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Ask Allison: 'I find it hard to say no to the other mums ... and I'm starting to feel like a bit of a fool'

Our resident therapist answers your queries about sex and relationships


'One way of solidifying a friendship is by asking a person for a favour'

'One way of solidifying a friendship is by asking a person for a favour'

'One way of solidifying a friendship is by asking a person for a favour'

'One way of solidifying a friendship is by asking a person for a favour'


'One way of solidifying a friendship is by asking a person for a favour'

Q I find it hard to say no and I have got myself into a situation with a group of four other mums where I seem to do a lot more playdates and picking up of kids than any of the others. I work part-time, as does one of the other mums. One works full-time and two work in the home. I volunteered to do this originally but I thought it would work out over time. I am not from the area so these women are the only friend group I have. Whenever I ask them to take my son they have an excuse - valid ones, granted, but I am starting to feel like a bit of a fool. How can I resolve this and also learn to say no in the future?

Allison replies: Many a mum has found herself in this tricky situation. So far, you are the only one frustrated by this - that you know of - and I imagine it's working out quite well for the other mums. However, before we start pointing the finger, I'm going to remind you gently that you offered first. Being direct and having your needs met can sometimes be directly at odds with wanting to please people. Where are you in this equation? How do you value your time and energy? How do you value yourself? These are tough questions that I invite you to answer.

I like to look at the function and form of emotions. The function of frustration is to get you to a point where you say 'I've had enough of this'. Only then can you take the next step. Let's use your frustration and perhaps feelings of embarrassment of being taken for granted to change things for the better.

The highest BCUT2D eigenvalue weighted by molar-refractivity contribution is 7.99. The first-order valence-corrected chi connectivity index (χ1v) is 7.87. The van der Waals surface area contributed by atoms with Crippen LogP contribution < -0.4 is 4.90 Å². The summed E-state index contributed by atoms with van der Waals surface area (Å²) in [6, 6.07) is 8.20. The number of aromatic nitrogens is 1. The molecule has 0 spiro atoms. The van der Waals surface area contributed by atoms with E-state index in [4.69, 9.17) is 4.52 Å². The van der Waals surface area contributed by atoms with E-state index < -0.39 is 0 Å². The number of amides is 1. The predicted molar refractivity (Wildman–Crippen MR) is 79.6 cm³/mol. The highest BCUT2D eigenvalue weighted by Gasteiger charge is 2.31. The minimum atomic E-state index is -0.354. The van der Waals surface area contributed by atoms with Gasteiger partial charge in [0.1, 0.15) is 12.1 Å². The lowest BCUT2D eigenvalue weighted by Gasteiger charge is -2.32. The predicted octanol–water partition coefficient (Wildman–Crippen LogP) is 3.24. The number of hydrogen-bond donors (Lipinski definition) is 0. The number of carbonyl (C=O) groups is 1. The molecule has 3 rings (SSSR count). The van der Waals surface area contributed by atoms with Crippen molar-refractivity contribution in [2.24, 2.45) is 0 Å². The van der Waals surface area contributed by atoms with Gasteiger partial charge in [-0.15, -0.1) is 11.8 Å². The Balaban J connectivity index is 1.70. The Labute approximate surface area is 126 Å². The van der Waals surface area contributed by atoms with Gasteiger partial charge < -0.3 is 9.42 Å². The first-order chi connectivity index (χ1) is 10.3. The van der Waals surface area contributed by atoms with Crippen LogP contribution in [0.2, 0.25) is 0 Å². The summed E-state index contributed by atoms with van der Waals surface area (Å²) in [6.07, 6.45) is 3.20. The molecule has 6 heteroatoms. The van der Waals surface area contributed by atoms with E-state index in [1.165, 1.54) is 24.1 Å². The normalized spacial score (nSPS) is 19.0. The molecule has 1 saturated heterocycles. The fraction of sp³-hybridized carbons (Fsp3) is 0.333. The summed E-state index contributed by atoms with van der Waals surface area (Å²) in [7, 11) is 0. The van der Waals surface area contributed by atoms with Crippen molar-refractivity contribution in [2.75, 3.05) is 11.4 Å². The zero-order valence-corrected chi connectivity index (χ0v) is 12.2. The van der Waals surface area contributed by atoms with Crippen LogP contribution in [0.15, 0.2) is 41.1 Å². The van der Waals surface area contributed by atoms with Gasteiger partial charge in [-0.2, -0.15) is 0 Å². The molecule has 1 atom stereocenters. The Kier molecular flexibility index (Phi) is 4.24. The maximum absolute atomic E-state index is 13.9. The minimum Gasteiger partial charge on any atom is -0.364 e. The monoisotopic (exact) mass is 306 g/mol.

What would work for you? What would you be happy to do? You need to be specific.

To work this out, get a blank piece of paper and write out the week in front of you. Pick the shared tasks that you are happy to continue doing. Now we have a starting point. Be honest about this. Do not pretend to be OK with three playdates and four unreciprocated pick-ups if you are not.

Next, take a deep breath and pick up your phone. Start with an upbeat but direct statement: 'Hey girls, how are you all? I'm working on my calendar as I'm struggling with the mum juggle at the minute and wanted to let you know what pick-ups and playdates I can do, and to see how, or if we can help each other out? I know everyone has different schedules, I can do Monday and Thursday and how about we each do a playdate each alternating Friday? We can chat this through and change things to make it work for all of us, thanks.'

Give the group a chance to step up. Resentment and ruminative arguments in your own head are not going to sort this out, nor is leaving the group with no explanation.

Outline what you can do, you have control over this. You do not have control over how they will respond but it's a risk worth pursuing.

You said you find it hard to say 'no'. The work you need to do now is to create healthy boundaries that work for you. How do you find asking for help? It can be easier to give help, but asking for it can feel uncomfortable.

A really interesting research finding is that one way of solidifying a friendship is by asking a person for a favour. Surprising and yet very helpful in your current dilemma.

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What emotion is playing on repeat in your background thoughts? I hear fear. What is bringing this up? Is it the possibility of being rejected if you ask for what you want? How do you find friendship? Do you find making and keeping friends hard? Have you ever experienced bullying or being left out? If you have experienced this before, it's like getting a brain highlighter that alerts you to any potential social threats such as being excluded, rejected or abandoned.

What can result from bad past social experiences is 'high rejection sensitivity'. The danger is that you ignore your own needs as a people-pleaser. The main issue with this is you will feel resentful and this will block any real friendship if you don't honestly express how you feel.

You can do this. I'm going to forewarn you though, this will be uncomfortable. Take it as a sign that this courageous step is aligning you to being your authentic self which often will help you connect more with the group.

If you have a query, email Allison in confidence at allisonk@independent.ie

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